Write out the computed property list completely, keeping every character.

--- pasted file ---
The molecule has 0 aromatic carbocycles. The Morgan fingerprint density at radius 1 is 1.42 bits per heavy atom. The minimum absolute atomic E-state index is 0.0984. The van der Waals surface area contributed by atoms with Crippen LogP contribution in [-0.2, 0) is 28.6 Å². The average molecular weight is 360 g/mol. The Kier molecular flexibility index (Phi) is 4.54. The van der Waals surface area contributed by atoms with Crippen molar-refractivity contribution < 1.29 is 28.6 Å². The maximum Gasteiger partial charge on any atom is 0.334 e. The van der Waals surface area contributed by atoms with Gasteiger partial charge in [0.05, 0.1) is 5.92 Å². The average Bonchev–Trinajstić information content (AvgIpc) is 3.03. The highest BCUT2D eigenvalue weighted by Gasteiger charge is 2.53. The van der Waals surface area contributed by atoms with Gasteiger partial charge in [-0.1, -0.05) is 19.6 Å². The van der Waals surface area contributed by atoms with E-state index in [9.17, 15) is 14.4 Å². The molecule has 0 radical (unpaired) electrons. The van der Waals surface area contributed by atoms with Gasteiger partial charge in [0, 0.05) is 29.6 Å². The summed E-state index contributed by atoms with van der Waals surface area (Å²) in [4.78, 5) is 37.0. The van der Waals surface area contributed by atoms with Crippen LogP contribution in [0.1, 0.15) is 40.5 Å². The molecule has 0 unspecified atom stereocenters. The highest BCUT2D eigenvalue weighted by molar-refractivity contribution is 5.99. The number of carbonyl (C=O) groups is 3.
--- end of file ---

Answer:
The molecule has 0 aromatic carbocycles. The Morgan fingerprint density at radius 1 is 1.42 bits per heavy atom. The minimum absolute atomic E-state index is 0.0984. The van der Waals surface area contributed by atoms with Crippen LogP contribution in [-0.2, 0) is 28.6 Å². The average molecular weight is 360 g/mol. The Kier molecular flexibility index (Phi) is 4.54. The van der Waals surface area contributed by atoms with Crippen molar-refractivity contribution < 1.29 is 28.6 Å². The maximum Gasteiger partial charge on any atom is 0.334 e. The van der Waals surface area contributed by atoms with Gasteiger partial charge in [0.05, 0.1) is 5.92 Å². The average Bonchev–Trinajstić information content (AvgIpc) is 3.03. The highest BCUT2D eigenvalue weighted by Gasteiger charge is 2.53. The van der Waals surface area contributed by atoms with Gasteiger partial charge in [-0.1, -0.05) is 19.6 Å². The van der Waals surface area contributed by atoms with E-state index in [9.17, 15) is 14.4 Å². The molecule has 0 radical (unpaired) electrons. The van der Waals surface area contributed by atoms with Gasteiger partial charge in [0, 0.05) is 29.6 Å². The summed E-state index contributed by atoms with van der Waals surface area (Å²) in [4.78, 5) is 37.0. The van der Waals surface area contributed by atoms with Crippen LogP contribution in [0.1, 0.15) is 40.5 Å². The molecule has 0 unspecified atom stereocenters. The highest BCUT2D eigenvalue weighted by molar-refractivity contribution is 5.99. The number of carbonyl (C=O) groups is 3.